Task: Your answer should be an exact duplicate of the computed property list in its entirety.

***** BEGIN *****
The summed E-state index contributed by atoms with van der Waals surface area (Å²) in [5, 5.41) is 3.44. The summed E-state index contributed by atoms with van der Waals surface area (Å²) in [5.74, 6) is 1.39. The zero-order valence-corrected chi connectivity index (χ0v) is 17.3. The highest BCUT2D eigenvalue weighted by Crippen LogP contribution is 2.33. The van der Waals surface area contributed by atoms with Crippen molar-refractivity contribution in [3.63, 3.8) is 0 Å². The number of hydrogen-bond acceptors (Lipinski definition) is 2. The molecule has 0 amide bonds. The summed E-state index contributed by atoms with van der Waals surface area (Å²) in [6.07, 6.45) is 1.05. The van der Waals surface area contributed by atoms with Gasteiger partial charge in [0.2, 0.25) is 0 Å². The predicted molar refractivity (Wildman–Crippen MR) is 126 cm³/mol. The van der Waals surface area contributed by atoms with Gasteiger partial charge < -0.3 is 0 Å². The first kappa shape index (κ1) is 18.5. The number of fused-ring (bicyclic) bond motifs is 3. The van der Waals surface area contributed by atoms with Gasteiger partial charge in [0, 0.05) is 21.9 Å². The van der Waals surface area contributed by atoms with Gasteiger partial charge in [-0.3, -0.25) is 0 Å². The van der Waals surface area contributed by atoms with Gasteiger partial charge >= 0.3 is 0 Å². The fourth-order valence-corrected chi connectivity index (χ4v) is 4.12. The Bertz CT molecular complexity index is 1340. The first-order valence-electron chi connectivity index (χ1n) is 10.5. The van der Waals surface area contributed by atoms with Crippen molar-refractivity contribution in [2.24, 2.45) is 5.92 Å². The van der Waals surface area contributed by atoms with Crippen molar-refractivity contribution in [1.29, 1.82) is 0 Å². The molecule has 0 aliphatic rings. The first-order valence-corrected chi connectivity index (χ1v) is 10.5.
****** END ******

The summed E-state index contributed by atoms with van der Waals surface area (Å²) in [5, 5.41) is 3.44. The summed E-state index contributed by atoms with van der Waals surface area (Å²) in [5.74, 6) is 1.39. The zero-order valence-corrected chi connectivity index (χ0v) is 17.3. The highest BCUT2D eigenvalue weighted by Crippen LogP contribution is 2.33. The van der Waals surface area contributed by atoms with Crippen molar-refractivity contribution in [3.63, 3.8) is 0 Å². The number of hydrogen-bond acceptors (Lipinski definition) is 2. The molecule has 0 amide bonds. The summed E-state index contributed by atoms with van der Waals surface area (Å²) in [6.07, 6.45) is 1.05. The van der Waals surface area contributed by atoms with Gasteiger partial charge in [0.2, 0.25) is 0 Å². The predicted molar refractivity (Wildman–Crippen MR) is 126 cm³/mol. The van der Waals surface area contributed by atoms with Gasteiger partial charge < -0.3 is 0 Å². The first kappa shape index (κ1) is 18.5. The number of fused-ring (bicyclic) bond motifs is 3. The van der Waals surface area contributed by atoms with Gasteiger partial charge in [0, 0.05) is 21.9 Å². The van der Waals surface area contributed by atoms with Gasteiger partial charge in [-0.3, -0.25) is 0 Å². The van der Waals surface area contributed by atoms with Gasteiger partial charge >= 0.3 is 0 Å². The fourth-order valence-corrected chi connectivity index (χ4v) is 4.12. The Bertz CT molecular complexity index is 1340. The first-order valence-electron chi connectivity index (χ1n) is 10.5. The van der Waals surface area contributed by atoms with Crippen molar-refractivity contribution in [2.24, 2.45) is 5.92 Å². The van der Waals surface area contributed by atoms with Crippen molar-refractivity contribution in [1.29, 1.82) is 0 Å². The molecule has 0 aliphatic rings. The first-order valence-corrected chi connectivity index (χ1v) is 10.5.